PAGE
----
Not Cox's: Hamilton dances to her own beat

(The third in our series on City Council candidates)

Words are the sea that Kendra Hamilton swims in. In her official job, she's an editor of the Fairfax-based magazine Black Issues in Higher Education. In her life as a graduate student, she's writing her doctoral dissertation on Gullah, the language and culture of the South Carolina and Georgia low country.

And in her current avatar as Charlottesville city council candidate, she has electrified forums around town as well as the February 7 Democratic convention with the conviction of her plain-spoken yet eloquent message that the Democrats "are in danger of becoming the party of the comfortable."

Political life is nothing new to Hamilton. Her father served 24 years on the county council of Charleston, South Carolina, after his election in 1970, the first African American to hold the office since Reconstruction. He took her with him to the Democratic convention in Miami in 1972.

"I was so incredibly excited," she says, the thrill of the convention that nominated George McGovern still evident in her voice.

Another political memory is a little less vivid, but no less meaningful. "My mother has a picture of me hoisted on my father's shoulders in 1963 when Martin Luther King Jr. traveled through Charleston on a train," she says. "She circled our heads in the huge crowd."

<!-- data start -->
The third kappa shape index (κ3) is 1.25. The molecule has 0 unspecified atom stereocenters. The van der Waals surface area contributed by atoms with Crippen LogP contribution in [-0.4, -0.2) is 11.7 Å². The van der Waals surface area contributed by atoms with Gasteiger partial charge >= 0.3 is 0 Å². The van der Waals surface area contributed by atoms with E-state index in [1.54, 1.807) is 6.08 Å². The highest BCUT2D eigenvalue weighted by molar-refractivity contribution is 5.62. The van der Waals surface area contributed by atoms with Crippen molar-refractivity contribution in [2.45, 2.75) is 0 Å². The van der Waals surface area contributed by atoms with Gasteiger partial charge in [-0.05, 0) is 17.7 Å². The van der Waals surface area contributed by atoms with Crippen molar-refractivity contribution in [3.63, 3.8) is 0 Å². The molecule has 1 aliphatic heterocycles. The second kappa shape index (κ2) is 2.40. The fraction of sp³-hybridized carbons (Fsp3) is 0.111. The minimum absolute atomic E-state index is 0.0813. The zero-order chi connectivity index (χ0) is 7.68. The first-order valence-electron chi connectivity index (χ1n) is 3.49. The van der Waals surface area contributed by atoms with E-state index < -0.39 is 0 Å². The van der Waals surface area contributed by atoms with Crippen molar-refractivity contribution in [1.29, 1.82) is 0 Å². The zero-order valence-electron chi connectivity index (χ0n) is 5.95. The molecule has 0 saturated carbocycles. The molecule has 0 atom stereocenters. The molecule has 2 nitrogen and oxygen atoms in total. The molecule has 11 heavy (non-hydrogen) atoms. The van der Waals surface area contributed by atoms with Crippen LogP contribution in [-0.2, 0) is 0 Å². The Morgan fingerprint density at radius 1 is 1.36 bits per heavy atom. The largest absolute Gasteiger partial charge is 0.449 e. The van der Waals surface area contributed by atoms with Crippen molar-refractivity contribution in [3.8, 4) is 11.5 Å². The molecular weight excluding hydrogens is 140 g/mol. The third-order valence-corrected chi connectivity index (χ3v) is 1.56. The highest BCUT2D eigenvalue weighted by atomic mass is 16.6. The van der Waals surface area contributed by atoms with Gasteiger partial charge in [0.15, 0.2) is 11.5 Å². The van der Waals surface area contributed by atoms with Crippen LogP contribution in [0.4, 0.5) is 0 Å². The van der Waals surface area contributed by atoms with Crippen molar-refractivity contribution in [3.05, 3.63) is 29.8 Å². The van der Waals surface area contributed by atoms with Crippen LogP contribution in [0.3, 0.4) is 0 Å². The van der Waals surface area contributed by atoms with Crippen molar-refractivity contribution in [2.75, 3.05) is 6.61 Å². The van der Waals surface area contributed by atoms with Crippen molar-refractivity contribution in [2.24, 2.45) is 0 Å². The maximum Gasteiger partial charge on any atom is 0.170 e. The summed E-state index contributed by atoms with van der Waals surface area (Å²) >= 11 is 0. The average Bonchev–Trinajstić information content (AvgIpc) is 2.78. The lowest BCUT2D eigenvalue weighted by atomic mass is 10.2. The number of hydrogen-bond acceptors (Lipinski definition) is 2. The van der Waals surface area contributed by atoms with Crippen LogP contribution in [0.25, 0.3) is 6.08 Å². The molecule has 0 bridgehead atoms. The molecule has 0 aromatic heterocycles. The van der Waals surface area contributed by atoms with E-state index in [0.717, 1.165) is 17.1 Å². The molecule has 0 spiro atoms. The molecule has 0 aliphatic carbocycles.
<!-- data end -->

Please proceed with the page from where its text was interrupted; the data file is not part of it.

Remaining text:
More immediate experiences, however, led to her decision to run for council. She is a homeowner in the Rose Hill area, and her role as president of the neighborhood association required regular attendance at city council meetings where she came into contact with Mayor Maurice Cox– not always benign contact.

"When we had problems," she says, mincing no words, "I'd go to Council and tear him a new one on a regular basis. We got to know each other that way."

While she says she has "tremendous respect" for Cox, she denies reports (some printed in The Hook) that she's his political protégé.

"He talked to me about running," she says. "I told him no for months. But people in my neighborhood convinced me that there needed to be a black perspective in the room.

"Eight separate people were calling and trying to talk me into it, but the thing that finally persuaded me to run was talking to my father," she says.

What are the chances that she has put down roots in Charlottesville?

"The average stay for a person getting a degree in humanities is nine years," she says. "If I'm lucky, I'll graduate in May, but I have no plans to go on the job market.

"I have the best of both worlds here," she laughs. "Because I telecommute, I can live in Charlottesville with a Fairfax salary. I have no reason to think of leaving."

Age: 45

What brought you here? Graduate school

What's worst about living here? The dancing– Charlottesville doesn't do enough of it.

Favorite hangout? The Greenbelt– my dog and I used to walk there every day, before she died, that is.

Most overrated virtue? Diversity. Justice is so much better.